Van Ghost | 07.29 | Brooklyn

Words by: Ryan Dembinsky | Images by: Julie Collins/Rose Mountain Photo

Van Ghost :: 07.29.09 :: Union Hall :: Brooklyn, NY

Hartswick & Berg - Van Ghost :: 07.29
If you ever need to rattle off a Zen quote to fit in with the hippies at the organic coffee stand or your local yogi studio, look no further than a quick Internet search of the term "harmony." You'll find that long before Coca-Cola's attempt to teach the world to sing, the word harmony rings synonymous with corny axioms of peace and love. Try this one on for size: "Harmony is one phase of the law whose spiritual expression is love." We get it - peaceful, living together, with nature.

But when it comes to music, specifically with regard to the harmony between multiple vocalists, a deft interweaving of tones and melodies coming together to form soaring chords can translate into a breathtaking performance. That's harmony, and that is what distinguishes Van Ghost as a bright new standout amongst the crowding indie Americana set. When brainchild Michael Harrison Berg and Jennifer Hartswick sing together, it truly is peaceful.

For whatever reason, this band seems honest. Berg's resume over the past few years reads not of various bands and performances but of behind the scenes promoting, managing and producing the music of others. Now, deciding to take his shot with the book of songs that have inevitably been kept stashed in the desk drawer for years, Berg gives it a go with the support of many good musicians and good people, surely a reflection of his efforts on their behalf. For somebody to expend all his efforts behind the scenes with a real dream of playing, there is no doubt a love for simply being a part of it all.

Van Ghost :: 07.29 :: Brooklyn, NY
Playing for a rather small room in the Union Hall basement deep in the heart of Brooklyn, Berg sang, "I surround myself with all of my favorite people/ My people are my greatest wealth." Truer words have not been spoken. Of the primary members in Van Ghost, only Jennifer Hartswick and Berg made the trip for the Brooklyn show and the remaining short East Coast run through Burlington, Philadelphia and Harrisburg. The bassist, keyboard player and drummer all performed with the band live for the very first time here and filled in admirably. Sans the pedal steel and occasional strings and horns of their studio work, the results translated to a bit more of an acoustic rock band than an Americana act, but they balanced the set magnificently between highlighting the Van Ghost catalog of radio-ready songwriting and flat out jamming.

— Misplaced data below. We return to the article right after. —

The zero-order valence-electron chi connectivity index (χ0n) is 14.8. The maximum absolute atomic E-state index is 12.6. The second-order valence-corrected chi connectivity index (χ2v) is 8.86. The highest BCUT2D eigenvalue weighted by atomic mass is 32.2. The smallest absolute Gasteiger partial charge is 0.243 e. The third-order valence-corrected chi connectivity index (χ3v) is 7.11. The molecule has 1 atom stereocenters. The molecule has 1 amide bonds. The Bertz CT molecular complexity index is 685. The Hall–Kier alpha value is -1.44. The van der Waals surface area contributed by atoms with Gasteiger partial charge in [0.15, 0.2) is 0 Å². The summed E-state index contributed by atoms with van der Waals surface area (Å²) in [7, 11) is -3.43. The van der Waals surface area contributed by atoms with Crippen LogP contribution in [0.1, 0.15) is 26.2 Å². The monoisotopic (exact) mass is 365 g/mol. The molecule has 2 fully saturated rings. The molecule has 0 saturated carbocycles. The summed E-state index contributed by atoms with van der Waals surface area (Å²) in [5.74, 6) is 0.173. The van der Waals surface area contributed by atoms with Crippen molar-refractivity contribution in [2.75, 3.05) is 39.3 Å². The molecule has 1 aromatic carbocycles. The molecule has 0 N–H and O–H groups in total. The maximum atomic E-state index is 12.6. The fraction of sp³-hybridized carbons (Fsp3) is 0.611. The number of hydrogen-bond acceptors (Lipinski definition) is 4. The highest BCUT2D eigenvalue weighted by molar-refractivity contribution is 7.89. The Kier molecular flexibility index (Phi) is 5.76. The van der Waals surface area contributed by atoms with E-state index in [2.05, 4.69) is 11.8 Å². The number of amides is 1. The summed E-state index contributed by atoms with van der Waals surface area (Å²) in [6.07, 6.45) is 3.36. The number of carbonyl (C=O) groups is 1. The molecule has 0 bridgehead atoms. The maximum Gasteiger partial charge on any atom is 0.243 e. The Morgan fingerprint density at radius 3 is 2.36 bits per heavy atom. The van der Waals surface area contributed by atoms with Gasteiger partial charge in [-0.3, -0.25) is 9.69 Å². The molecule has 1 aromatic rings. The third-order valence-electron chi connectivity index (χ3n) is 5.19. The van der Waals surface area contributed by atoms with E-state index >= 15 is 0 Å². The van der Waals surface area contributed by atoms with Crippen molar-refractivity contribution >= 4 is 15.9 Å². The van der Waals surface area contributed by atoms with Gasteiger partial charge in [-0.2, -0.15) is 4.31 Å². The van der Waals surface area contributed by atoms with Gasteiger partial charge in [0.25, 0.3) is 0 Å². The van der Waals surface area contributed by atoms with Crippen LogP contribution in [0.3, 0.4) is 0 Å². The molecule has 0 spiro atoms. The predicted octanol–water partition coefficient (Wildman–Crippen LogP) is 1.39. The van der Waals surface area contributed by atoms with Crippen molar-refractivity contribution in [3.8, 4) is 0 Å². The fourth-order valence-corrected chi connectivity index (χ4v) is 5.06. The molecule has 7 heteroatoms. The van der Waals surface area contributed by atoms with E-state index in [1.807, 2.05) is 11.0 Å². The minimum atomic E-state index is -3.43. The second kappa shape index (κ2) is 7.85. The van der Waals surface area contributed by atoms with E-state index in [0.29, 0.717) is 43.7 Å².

The show consisted of roughly half material off the recently released gem, Melodies for Lovers (released August 25 on Split Red), and half brand new material. Further emphasizing the harmony theme, a lot of Van Ghost song structures come in the form of what is the secret to their success, forming songs around relatively basic, spacious chord structures and gradually layering trickling piano melodies, sleepy swooping guitar effects, and of course, the dueling songbirds. This is most evident in keystone album numbers like "Wednesday" and "Summer Promise," both of which sound distinct enough to be lifelong sing-along television theme songs.

Van Ghost :: 07.29 :: Brooklyn, NY
Of the new material, the intimate duet "Can't Take It Anymore," the funky reggae "Replaceable Elements" and the evening's second to last number, complete with bonzo end jam, "Return to Innocence," earned highlight honors, but all songs, both new and old, flowed together for a great set with every tune met by a chorus of applause.

Of note, Berg and Hartswick have found a keeper in guitar player Nick Cassarino, a virtuoso overflowing in talent. Look him up; something tells me that Van Ghost will not be letting go of this guy anytime soon. Despite his carefree demeanor and mischievous grinding during his solos, Cassarino plays with a rare ability featuring technical skill, speed, creativity and whatever other good adjectives there are for guitar players. The running joke throughout the night was whether or not Jennifer Hartswick ever played with a better guitarist. We'll leave this debate open ended for another day, but responses were by no means unanimous.

Thinking about the setup of Van Ghost, primarily a Chicago-based band with many members splitting time between Van Ghost and other projects, and then piecing together players for the road, the challenge here would seem to be touring. With essentially a rotating cast of musicians, one would expect Van Ghost to work through the chemistry and availability of the various musicians and settle in on a permanent core in the very near future. With the momentum they have from their live performances, the new album and a ton of friends, good musicians should not be hard to find.

At the close of the evening, it became clear that Chicago's new Americana rock band has carved out their niche and aims to spread far beyond the Windy City. And as usual, the Americana tag does not quite fully capture the feeling of the band. Van Ghost sounds as much at times like Traffic as they do The Jayhawks; as much like Matt Costa as they do Wilco. Van Ghost is an Americana indie Southern rock jam band. And it all works together, in harmony.

Continue reading for more pics of Van Ghost in Brooklyn...


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